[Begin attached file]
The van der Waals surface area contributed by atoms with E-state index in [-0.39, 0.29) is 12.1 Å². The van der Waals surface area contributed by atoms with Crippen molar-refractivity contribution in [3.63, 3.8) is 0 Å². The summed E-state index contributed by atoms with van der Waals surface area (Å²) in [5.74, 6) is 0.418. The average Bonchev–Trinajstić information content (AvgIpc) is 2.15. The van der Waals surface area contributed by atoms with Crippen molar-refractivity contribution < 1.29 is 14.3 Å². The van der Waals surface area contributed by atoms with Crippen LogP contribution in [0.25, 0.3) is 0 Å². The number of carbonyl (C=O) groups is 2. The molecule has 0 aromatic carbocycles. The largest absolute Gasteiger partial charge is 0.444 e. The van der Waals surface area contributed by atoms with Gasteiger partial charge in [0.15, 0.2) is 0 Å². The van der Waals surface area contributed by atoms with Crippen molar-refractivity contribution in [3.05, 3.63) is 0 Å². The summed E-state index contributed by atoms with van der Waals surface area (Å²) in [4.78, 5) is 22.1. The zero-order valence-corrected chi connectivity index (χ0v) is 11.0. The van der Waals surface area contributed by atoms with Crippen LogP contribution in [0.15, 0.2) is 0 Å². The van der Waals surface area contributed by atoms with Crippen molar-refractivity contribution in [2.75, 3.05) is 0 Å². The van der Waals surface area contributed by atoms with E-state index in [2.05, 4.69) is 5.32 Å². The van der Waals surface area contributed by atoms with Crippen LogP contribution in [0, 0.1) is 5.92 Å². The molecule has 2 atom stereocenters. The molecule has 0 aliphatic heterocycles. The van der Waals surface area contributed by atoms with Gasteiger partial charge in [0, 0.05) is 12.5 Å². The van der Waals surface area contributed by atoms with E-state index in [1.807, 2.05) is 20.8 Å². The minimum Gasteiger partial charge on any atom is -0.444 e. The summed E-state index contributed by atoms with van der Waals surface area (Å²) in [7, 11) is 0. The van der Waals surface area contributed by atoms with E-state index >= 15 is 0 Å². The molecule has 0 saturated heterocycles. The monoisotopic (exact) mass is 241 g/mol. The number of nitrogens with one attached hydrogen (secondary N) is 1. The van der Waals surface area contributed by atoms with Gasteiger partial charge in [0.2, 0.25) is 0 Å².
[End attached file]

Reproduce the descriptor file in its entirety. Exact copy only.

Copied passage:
The van der Waals surface area contributed by atoms with E-state index in [-0.39, 0.29) is 12.1 Å². The van der Waals surface area contributed by atoms with Crippen molar-refractivity contribution in [3.63, 3.8) is 0 Å². The summed E-state index contributed by atoms with van der Waals surface area (Å²) in [5.74, 6) is 0.418. The average Bonchev–Trinajstić information content (AvgIpc) is 2.15. The van der Waals surface area contributed by atoms with Crippen molar-refractivity contribution < 1.29 is 14.3 Å². The van der Waals surface area contributed by atoms with Crippen LogP contribution in [0.25, 0.3) is 0 Å². The number of carbonyl (C=O) groups is 2. The molecule has 0 aromatic carbocycles. The largest absolute Gasteiger partial charge is 0.444 e. The van der Waals surface area contributed by atoms with Gasteiger partial charge in [0.15, 0.2) is 0 Å². The van der Waals surface area contributed by atoms with Crippen molar-refractivity contribution in [3.05, 3.63) is 0 Å². The summed E-state index contributed by atoms with van der Waals surface area (Å²) in [4.78, 5) is 22.1. The zero-order valence-corrected chi connectivity index (χ0v) is 11.0. The van der Waals surface area contributed by atoms with Crippen LogP contribution in [0.15, 0.2) is 0 Å². The van der Waals surface area contributed by atoms with Crippen molar-refractivity contribution in [2.75, 3.05) is 0 Å². The van der Waals surface area contributed by atoms with E-state index in [2.05, 4.69) is 5.32 Å². The van der Waals surface area contributed by atoms with Crippen LogP contribution in [0, 0.1) is 5.92 Å². The molecule has 2 atom stereocenters. The molecule has 0 aliphatic heterocycles. The van der Waals surface area contributed by atoms with Gasteiger partial charge in [0, 0.05) is 12.5 Å². The van der Waals surface area contributed by atoms with E-state index in [1.807, 2.05) is 20.8 Å². The minimum Gasteiger partial charge on any atom is -0.444 e. The summed E-state index contributed by atoms with van der Waals surface area (Å²) in [7, 11) is 0. The van der Waals surface area contributed by atoms with E-state index >= 15 is 0 Å². The molecule has 0 saturated heterocycles. The monoisotopic (exact) mass is 241 g/mol. The number of nitrogens with one attached hydrogen (secondary N) is 1. The van der Waals surface area contributed by atoms with Gasteiger partial charge in [0.2, 0.25) is 0 Å².